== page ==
News & Politics

Obama Condemns His Pastor's Controversial Remarks, Right Wing Bloggers Unconvinced

Will the right wing make an issue of this in the fall? Of course, but they'll be blowing it ridiculously out of proportion.

In a characteristically eloquent post on HuffPo, Barack Obama blasts Rev. Jeremiah Wright:
I vehemently disagree and strongly condemn the statements that have been the subject of this controversy. I categorically denounce any statement that disparages our great country or serves to divide us from our allies. I also believe that words that degrade individuals have no place in our public dialogue, whether it's on the campaign stump or in the pulpit. In sum, I reject outright the statements by Rev. Wright that are at issue.

I pause only to note that I hope this means we won't be hearing any more "periodically down" nonsense from you, Barack. At any rate, Obama continues on to explain how he could remain in a church with a minister who sometimes says outlandish things:
As I have written about in my books, I first joined Trinity United Church of Christ nearly twenty years ago. I knew Rev. Wright as someone who served this nation with honor as a United States Marine, as a respected biblical scholar, and as someone who taught or lectured at seminaries across the country, from Union Theological Seminary to the University of Chicago. He also led a diverse congregation that was and still is a pillar of the South Side and the entire city of Chicago. It's a congregation that does not merely preach social justice but acts it out each day, through ministries ranging from housing the homeless to reaching out to those with HIV/AIDS.
Most importantly, Rev. Wright preached the gospel of Jesus, a gospel on which I base my life. In other words, he has never been my political advisor; he's been my pastor. And the sermons I heard him preach always related to our obligation to love God and one another, to work on behalf of the poor, and to seek justice at every turn.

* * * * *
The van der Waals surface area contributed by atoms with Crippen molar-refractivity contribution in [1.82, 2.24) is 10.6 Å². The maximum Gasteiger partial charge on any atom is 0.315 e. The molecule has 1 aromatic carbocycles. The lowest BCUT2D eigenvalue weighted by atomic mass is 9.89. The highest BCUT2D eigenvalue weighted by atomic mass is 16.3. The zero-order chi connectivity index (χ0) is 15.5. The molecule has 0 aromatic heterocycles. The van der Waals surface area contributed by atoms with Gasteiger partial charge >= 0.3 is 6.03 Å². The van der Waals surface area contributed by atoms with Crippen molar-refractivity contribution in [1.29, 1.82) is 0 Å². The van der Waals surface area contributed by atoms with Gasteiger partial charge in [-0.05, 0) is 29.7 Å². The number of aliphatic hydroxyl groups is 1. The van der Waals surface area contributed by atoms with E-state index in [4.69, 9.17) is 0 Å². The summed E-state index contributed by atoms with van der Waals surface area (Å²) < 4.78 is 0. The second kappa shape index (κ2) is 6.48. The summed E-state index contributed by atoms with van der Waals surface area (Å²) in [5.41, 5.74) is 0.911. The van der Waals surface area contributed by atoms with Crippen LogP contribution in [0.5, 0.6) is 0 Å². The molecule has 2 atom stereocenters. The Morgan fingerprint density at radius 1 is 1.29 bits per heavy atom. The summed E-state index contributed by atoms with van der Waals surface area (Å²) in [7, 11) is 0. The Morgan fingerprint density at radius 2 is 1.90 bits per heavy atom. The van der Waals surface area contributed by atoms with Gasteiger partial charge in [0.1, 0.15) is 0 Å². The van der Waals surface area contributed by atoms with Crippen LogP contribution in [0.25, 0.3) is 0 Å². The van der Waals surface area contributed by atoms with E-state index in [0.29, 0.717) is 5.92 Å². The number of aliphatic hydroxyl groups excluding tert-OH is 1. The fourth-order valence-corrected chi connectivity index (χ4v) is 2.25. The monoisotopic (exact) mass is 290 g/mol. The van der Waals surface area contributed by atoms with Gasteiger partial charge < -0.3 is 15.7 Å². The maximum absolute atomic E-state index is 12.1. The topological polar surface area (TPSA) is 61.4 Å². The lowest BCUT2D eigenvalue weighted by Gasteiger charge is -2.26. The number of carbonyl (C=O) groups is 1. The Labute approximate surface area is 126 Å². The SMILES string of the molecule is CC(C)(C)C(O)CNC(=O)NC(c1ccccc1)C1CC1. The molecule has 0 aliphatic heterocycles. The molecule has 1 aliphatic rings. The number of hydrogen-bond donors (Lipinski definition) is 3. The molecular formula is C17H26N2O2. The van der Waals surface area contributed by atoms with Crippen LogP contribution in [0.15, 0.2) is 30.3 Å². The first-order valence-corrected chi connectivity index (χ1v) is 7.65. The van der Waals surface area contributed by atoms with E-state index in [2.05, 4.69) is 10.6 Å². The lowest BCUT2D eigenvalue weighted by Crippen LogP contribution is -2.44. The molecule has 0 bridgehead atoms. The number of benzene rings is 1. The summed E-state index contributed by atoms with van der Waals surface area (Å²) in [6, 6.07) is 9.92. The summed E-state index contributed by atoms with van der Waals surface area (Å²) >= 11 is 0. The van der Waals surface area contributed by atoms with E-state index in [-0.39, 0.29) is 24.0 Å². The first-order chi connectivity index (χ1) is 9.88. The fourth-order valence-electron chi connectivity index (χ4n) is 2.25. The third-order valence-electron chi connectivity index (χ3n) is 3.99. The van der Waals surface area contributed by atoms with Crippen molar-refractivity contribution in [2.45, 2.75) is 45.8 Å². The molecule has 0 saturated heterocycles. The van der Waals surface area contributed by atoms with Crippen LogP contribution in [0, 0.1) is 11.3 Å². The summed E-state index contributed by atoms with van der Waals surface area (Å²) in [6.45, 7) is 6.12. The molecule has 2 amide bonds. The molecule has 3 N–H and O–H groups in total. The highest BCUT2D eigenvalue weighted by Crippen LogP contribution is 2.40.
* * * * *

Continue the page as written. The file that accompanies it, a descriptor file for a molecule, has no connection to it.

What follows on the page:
Which makes some sense. Look, I know many of the readers of this blog have wandered from the religious paths we once followed. But having belonged to churches over the years, I can tell you that I didn't always agree with what my minister was saying; still don't, always. Nobody's said anything as outlandish as Wright's anti-Hillary sermon, but I've definitely heard people say things I disagree with, and say them from the pulpit. And criminy, I'm a Unitarian.

I have a good friend who's Catholic, as is his wife. They're also in favor of birth control, pro-choice, pro-gay rights, pro-women's equality. So why do they remain in the church? Well, it's where they feel most connected spiritually. That doesn't mean there aren't things they disagree with in their church, nor that they weren't disappointed by the selection of the current pope. But they still feel grounded in that church.

So do I tell my friend that he's horrible for staying in a church that sometimes preaches things at odds with what he believes? No, I don't, because I'm quite fine with him finding and staying in a church he feels connected to. And I feel the same way toward my friends who are atheists and agnostics and Lutherans and Methodists...all of us find things we disagree with in our chosen faith traditions, but that doesn't mean we must chuck them all.
Jeff Fecke is a regular blogger for Shakesville.
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